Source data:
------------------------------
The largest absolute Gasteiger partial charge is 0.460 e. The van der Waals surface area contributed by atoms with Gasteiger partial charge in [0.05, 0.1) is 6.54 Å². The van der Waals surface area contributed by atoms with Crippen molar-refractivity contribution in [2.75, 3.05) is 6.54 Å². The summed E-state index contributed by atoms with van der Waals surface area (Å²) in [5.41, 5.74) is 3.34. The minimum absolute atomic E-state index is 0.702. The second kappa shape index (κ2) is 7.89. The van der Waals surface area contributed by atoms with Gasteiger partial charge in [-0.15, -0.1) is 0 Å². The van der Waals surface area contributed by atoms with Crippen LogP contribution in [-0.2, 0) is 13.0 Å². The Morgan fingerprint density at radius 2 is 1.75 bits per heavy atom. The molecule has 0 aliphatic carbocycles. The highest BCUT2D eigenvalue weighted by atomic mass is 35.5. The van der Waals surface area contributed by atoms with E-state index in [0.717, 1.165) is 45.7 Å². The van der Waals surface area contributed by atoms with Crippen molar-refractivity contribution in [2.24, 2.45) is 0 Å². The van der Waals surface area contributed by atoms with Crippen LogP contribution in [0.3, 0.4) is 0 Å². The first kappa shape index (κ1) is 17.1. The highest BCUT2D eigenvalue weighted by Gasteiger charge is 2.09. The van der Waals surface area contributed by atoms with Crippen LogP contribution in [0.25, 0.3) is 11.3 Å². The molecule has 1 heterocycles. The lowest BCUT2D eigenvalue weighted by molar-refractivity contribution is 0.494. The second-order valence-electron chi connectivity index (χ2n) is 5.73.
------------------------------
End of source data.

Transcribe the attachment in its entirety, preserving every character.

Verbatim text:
The largest absolute Gasteiger partial charge is 0.460 e. The van der Waals surface area contributed by atoms with Gasteiger partial charge in [0.05, 0.1) is 6.54 Å². The van der Waals surface area contributed by atoms with Crippen molar-refractivity contribution in [2.75, 3.05) is 6.54 Å². The summed E-state index contributed by atoms with van der Waals surface area (Å²) in [5.41, 5.74) is 3.34. The minimum absolute atomic E-state index is 0.702. The second kappa shape index (κ2) is 7.89. The van der Waals surface area contributed by atoms with Gasteiger partial charge in [-0.15, -0.1) is 0 Å². The van der Waals surface area contributed by atoms with Crippen LogP contribution in [-0.2, 0) is 13.0 Å². The Morgan fingerprint density at radius 2 is 1.75 bits per heavy atom. The molecule has 0 aliphatic carbocycles. The highest BCUT2D eigenvalue weighted by atomic mass is 35.5. The van der Waals surface area contributed by atoms with E-state index in [0.717, 1.165) is 45.7 Å². The van der Waals surface area contributed by atoms with Crippen molar-refractivity contribution in [2.24, 2.45) is 0 Å². The van der Waals surface area contributed by atoms with Crippen LogP contribution in [0.3, 0.4) is 0 Å². The first kappa shape index (κ1) is 17.1. The highest BCUT2D eigenvalue weighted by Gasteiger charge is 2.09. The van der Waals surface area contributed by atoms with Crippen LogP contribution in [0.25, 0.3) is 11.3 Å². The molecule has 1 heterocycles. The lowest BCUT2D eigenvalue weighted by molar-refractivity contribution is 0.494. The second-order valence-electron chi connectivity index (χ2n) is 5.73.